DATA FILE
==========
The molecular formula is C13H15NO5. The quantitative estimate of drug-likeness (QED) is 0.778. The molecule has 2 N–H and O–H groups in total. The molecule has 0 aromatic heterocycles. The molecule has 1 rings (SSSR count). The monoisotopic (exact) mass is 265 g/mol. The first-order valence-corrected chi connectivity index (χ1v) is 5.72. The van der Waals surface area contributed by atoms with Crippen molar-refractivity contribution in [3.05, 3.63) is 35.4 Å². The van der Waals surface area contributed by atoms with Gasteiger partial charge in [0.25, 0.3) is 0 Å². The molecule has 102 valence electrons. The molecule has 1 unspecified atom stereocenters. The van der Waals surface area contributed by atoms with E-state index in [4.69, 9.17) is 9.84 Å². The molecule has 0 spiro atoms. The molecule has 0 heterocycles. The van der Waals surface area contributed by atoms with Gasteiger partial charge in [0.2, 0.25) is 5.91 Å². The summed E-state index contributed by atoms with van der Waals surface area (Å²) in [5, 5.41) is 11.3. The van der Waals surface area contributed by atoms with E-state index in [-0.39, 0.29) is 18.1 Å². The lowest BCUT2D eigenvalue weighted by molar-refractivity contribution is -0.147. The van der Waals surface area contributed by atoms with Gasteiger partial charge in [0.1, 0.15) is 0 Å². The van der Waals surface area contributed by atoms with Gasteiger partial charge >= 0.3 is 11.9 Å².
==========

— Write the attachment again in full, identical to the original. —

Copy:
The molecular formula is C13H15NO5. The quantitative estimate of drug-likeness (QED) is 0.778. The molecule has 2 N–H and O–H groups in total. The molecule has 0 aromatic heterocycles. The molecule has 1 rings (SSSR count). The monoisotopic (exact) mass is 265 g/mol. The first-order valence-corrected chi connectivity index (χ1v) is 5.72. The van der Waals surface area contributed by atoms with Crippen molar-refractivity contribution in [3.05, 3.63) is 35.4 Å². The van der Waals surface area contributed by atoms with Gasteiger partial charge in [0.25, 0.3) is 0 Å². The molecule has 102 valence electrons. The molecule has 1 unspecified atom stereocenters. The van der Waals surface area contributed by atoms with E-state index in [4.69, 9.17) is 9.84 Å². The molecule has 0 spiro atoms. The molecule has 0 heterocycles. The van der Waals surface area contributed by atoms with Gasteiger partial charge in [0.2, 0.25) is 5.91 Å². The summed E-state index contributed by atoms with van der Waals surface area (Å²) in [5, 5.41) is 11.3. The van der Waals surface area contributed by atoms with E-state index in [-0.39, 0.29) is 18.1 Å². The lowest BCUT2D eigenvalue weighted by molar-refractivity contribution is -0.147. The van der Waals surface area contributed by atoms with Gasteiger partial charge in [0.1, 0.15) is 0 Å². The van der Waals surface area contributed by atoms with Gasteiger partial charge >= 0.3 is 11.9 Å².